High cholesterol, also known as hypercholesterolemia, puts men at a greater risk for heart attacks, strokes, and peripheral artery disease. While many things can affect your risk of high cholesterol, including a poor diet, lack of exercise, and smoking, it’s important to know exactly what cholesterol is before you make any dietary or lifestyle changes. If you need assistance with cholesterol management, or you’re looking for medical advice when it comes to diabetes and weight loss management, contact our men’s healthcare physicians today.
Cholesterol Management in Tucson
If you frequent a family doctor, there’s a good chance you’ve heard about cholesterol levels before, but what exactly is it? Cholesterol is a waxy substance that can be found in your blood and in your cells. The liver makes up most of the cholesterol in your body, and the rest comes from the foods you eat. Cholesterol travels through your bloodstream in little packets called lipoproteins, and can come in two forms:
- Low-Density Lipoprotein (LDL) – Also known as the “bad” cholesterol, LDL cholesterol can build up in your arteries and form fatty, waxy deposits known as plaques.
- High-Density Lipoprotein (HDL) – Known as the “good” type of cholesterol, HDL transports excess cholesterol out of your arteries and into your liver, which removes it from the body completely.
It’s important to note that cholesterol itself isn’t bad. In fact, your body needs some cholesterol to make things like hormones, vitamin D, and other digestive fluids. Cholesterol can be used to help your organs function properly, however too much LDL cholesterol can be a problem. Over time, high levels of cholesterol can damage your arteries, contribute to heart disease, and even increase your risk of a stroke.
Cardiovascular and Circulatory Systems
When there’s too much LDL cholesterol in your body, it can lead to a buildup in your arteries. The hardening of the arteries is known as atherosclerosis, and when this occurs it can make it difficult for your heart to push out blood through your arteries. As plaque slowly starts to build up inside of your body, it can disrupt the flow of oxygen-rich blood to your heart muscle.
The Nervous System
Did you know that cholesterol is an essential component of the human brain? In fact, studies show that the brain contains about 20 percent of the body’s entire supply of cholesterol. This fat is critical in the development and protection of nerve cells, which are what enables the brain to communicate with the rest of the body. While we need cholesterol for our brain to function optimally, too much of it can cause damage. An excess amount of cholesterol in the body can lead to strokes, memory loss, and even movement loss. Having high levels of cholesterol can accelerate the formation of beta-amyloid plaques, also known as the sticky protein deposits that damage the brain in people with Alzheimer’s disease.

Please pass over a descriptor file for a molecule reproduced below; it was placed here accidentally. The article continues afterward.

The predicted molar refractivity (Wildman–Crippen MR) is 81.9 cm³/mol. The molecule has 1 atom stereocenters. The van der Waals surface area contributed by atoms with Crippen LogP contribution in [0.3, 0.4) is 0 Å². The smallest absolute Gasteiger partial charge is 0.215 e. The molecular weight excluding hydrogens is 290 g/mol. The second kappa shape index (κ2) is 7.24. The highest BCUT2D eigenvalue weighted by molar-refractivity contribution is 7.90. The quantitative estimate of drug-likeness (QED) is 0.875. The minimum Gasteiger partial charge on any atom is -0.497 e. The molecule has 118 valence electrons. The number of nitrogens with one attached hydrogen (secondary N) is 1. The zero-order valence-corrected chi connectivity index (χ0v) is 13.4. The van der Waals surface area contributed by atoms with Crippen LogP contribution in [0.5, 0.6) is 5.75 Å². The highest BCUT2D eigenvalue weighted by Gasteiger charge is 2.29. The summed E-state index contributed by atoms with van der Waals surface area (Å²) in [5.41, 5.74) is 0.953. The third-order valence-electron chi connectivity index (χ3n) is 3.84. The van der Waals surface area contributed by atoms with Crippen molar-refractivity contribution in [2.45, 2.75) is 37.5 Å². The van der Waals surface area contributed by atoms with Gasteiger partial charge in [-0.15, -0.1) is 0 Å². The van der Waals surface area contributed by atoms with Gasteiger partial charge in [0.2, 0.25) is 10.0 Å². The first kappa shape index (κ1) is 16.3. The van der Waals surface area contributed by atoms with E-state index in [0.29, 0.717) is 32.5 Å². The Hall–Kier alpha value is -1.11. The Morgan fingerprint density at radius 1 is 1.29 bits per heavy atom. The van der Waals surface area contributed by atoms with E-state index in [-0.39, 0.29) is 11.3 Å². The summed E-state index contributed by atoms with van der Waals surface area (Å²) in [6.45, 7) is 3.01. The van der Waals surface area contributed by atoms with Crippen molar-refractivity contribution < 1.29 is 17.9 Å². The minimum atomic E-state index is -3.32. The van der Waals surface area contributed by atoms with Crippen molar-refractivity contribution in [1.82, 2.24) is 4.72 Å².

In our digestive system, cholesterol is an essential part of the bile production process. Bile is a substance that is created to help your body break down foods to absorb nutrients in the small intestines. If your cholesterol levels are too high, the excess cholesterol can form into crystals which then turn into hard stones in your gallbladder. Gallstones are known to be extremely painful.
High Cholesterol Risk Factors
Your blood cholesterol level is affected not only by what you eat, but by how quickly your body makes LDL cholesterol. There are many factors that can help you determine if your LDL cholesterol levels are too high or too low, however it’s always best to seek advice from a medical professional. Let’s look at some high cholesterol risk factors below:
- Obesity – If your body mass index (BMI) is greater than 30, you are at a higher risk for developing high cholesterol.
- Poor Diet – As you may have guessed, your diet plays a large role in your body’s cholesterol levels. A high-fat, high-cholesterol diet will no doubt raise your cholesterol levels. If you’re a fan of red meat and full-fat dairy products, you’re putting yourself at risk. Consuming an abundance of trans fats (commercial baked goods and fried foods), can also lead to high levels of cholesterol in men.
- Lack of Exercise – If it’s been awhile since you hit the gym, your LDL cholesterol levels may be too high. A lack of exercise can increase your levels of LDL cholesterol, putting you at a greater risk of a heart attack or stroke.
- Smoking – As you may already know, smoking can lead to a myriad of health concerns, including high cholesterol levels. When you smoke on a regular basis, you risk damaging your blood vessels which can lead to a variety of cardiovascular issues.
- Family History – If one of your parents or one of your siblings has developed heart disease, you are far more likely to develop high cholesterol levels in your lifetime.
As you can see, there are many things that can have an effect on your levels of cholesterol. If you have any of the high cholesterol risk factors listed above, speak with a medical professional about how you can lower these levels for a healthier and happier life. At the Men’s Vitality Center in Tucson, we’re proud to be a leading provider of men’s health care services throughout Arizona. If you’re interested in learning more about our team of certified physicians or you’d like to schedule an appointment for cholesterol management, contact us today!